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ABSTRACT: The synergy between percutaneous coronary intervention (PCI) with Taxus and cardiac surgery (SYNTAX) score (SS) has prognostic utility for ischemic outcomes in patients undergoing PCI. Acute kidney injury (AKI) after PCI has been demonstrated to be associated with adverse outcomes. However, the relation between the SS and AKI after PCI has yet to be fully investigated. We therefore sought to study this relation in the formal angiographic substudy of the large Acute Catheterization and Urgent Intervention Triage Strategy trial. We stratified 2,268 patients who underwent PCI for non-ST-segment elevation acute coronary syndromes by postprocedural AKI status and by SS tertiles (SS <7, 7 to 12, and >12). We also assessed rates of in-hospital, 30-day, and 1-year adverse outcomes. A total of 226 patients (10%) developed AKI, and rates in the highest Acute Catheterization and Urgent Intervention Triage Strategy SS tertile (>12) were significantly greater than those in the intermediate (7 to 12) and lowest tertiles (<7; 13% vs 8.9% vs 7.7%, respectively, p = 0.002). By multivariable analysis, the SS was independently associated with AKI (odds ratio per 10 SS points 1.22, 95% confidence interval 1.04 to 1.43, p = 0.02. Rates of major adverse cardiovascular events and net adverse clinical events increased significantly by SS tertile and were more common in patients who developed AKI. Patients who developed AKI experienced higher in-hospital, 30-day, and 1-year rates of mortality. In this large study, the SS was independently associated with AKI after PCI for non-ST-segment elevation acute coronary syndromes, and patients who developed AKI experienced worse short-term and long-term outcomes.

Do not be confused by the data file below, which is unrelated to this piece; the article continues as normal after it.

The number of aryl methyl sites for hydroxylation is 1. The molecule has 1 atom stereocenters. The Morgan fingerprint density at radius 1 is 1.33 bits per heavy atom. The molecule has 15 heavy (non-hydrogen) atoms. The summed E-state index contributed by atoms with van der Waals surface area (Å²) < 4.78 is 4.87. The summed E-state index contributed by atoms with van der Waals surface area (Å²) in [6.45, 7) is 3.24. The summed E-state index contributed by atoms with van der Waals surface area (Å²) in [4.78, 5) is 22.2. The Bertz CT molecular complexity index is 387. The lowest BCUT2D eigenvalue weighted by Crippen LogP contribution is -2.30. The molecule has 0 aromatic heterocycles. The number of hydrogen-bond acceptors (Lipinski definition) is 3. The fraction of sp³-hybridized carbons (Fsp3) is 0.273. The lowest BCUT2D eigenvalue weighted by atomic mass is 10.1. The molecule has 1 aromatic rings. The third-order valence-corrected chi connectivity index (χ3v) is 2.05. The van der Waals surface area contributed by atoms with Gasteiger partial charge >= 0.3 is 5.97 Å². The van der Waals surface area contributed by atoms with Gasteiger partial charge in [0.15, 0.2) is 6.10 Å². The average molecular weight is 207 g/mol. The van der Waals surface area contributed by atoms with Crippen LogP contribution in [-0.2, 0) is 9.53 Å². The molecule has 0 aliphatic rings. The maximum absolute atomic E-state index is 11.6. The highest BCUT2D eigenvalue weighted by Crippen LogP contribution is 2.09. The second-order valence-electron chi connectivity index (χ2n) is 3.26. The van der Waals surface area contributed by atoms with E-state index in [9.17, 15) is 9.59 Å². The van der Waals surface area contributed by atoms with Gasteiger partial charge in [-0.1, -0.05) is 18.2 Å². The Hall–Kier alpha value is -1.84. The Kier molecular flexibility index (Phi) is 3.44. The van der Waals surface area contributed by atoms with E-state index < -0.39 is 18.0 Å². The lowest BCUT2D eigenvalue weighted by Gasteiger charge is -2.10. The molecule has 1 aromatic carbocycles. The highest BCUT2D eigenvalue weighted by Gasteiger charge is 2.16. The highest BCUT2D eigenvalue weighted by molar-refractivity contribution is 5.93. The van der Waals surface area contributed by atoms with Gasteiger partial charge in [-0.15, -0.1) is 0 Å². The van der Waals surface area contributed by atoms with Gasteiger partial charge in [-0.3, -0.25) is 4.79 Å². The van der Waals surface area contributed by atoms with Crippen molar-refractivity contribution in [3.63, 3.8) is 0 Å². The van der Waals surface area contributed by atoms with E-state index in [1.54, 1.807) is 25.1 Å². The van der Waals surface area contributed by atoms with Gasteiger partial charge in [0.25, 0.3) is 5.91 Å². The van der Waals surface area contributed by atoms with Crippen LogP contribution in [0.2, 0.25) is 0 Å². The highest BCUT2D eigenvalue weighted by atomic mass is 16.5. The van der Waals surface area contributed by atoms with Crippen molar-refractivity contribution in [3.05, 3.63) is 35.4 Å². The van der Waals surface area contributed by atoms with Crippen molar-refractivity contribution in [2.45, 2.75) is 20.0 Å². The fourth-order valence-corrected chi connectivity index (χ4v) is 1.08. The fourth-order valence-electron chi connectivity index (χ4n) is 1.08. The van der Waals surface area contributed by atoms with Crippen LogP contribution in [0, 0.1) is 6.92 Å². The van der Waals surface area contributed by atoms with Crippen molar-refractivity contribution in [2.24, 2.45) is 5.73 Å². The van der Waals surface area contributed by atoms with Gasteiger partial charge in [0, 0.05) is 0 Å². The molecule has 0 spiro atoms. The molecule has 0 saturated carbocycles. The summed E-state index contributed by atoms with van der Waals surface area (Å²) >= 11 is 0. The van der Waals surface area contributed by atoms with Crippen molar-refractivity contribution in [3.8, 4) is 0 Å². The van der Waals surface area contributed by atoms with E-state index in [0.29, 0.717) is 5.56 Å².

Available from: circinterventions.ahajournals.org
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ABSTRACT: Transradial percutaneous coronary intervention (PCI [TRI]) does not involve catheter manipulation in the descending aorta, whereas transfemoral PCI (TFI) does. Therefore, the risk of acute kidney injury (AKI) after PCI might be influenced by vascular access site. We compared risks of AKI and nephropathy requiring dialysis (NRD) among patients treated with TRI and TFI.
We included patients across 47 hospitals in Michigan. Primary end point was AKI (serum creatinine increase ≥0.5 mg/dL). Secondary end points were NRD and postprocedural bleeding. Odds ratios (OR) for study end points were calculated for the entire and propensity-matched population, reported as crude, and values adjusted for preprocedural calculated AKI risk. Between 2010 and 2012, a total of 82 225 PCI procedures were performed, of which 8915 were TRI. After adjustment, TRI was associated with a reduction in AKI (OR, 0.76, 95% confidence intervals [0.62-0.92]) and bleeding with a trend toward lower NRD risk. The propensity-matched population consisted of 8857 procedures per group. In this population, TRI was associated with lower adjusted odds of AKI (OR, 0.74; 95% confidence intervals [0.58-0.96]), and bleeding (OR, 0.47; 95% confidence intervals [0.36-0.63]), but no difference in NRD was observed. Although postprocedural bleeding was independently associated with AKI (OR, 2.86; 95% confidence intervals [1.75-4.66]) in the propensity-matched population, the lower odds of AKI was not mediated by a reduction in bleeding with TRI. Sensitivity analysis demonstrated that the observed association between access site and AKI could potentially be explained by a moderately strong unknown confounder.
The risk of AKI was significantly lower after TRI compared with TFI. This finding needs to be evaluated in randomized controlled trials.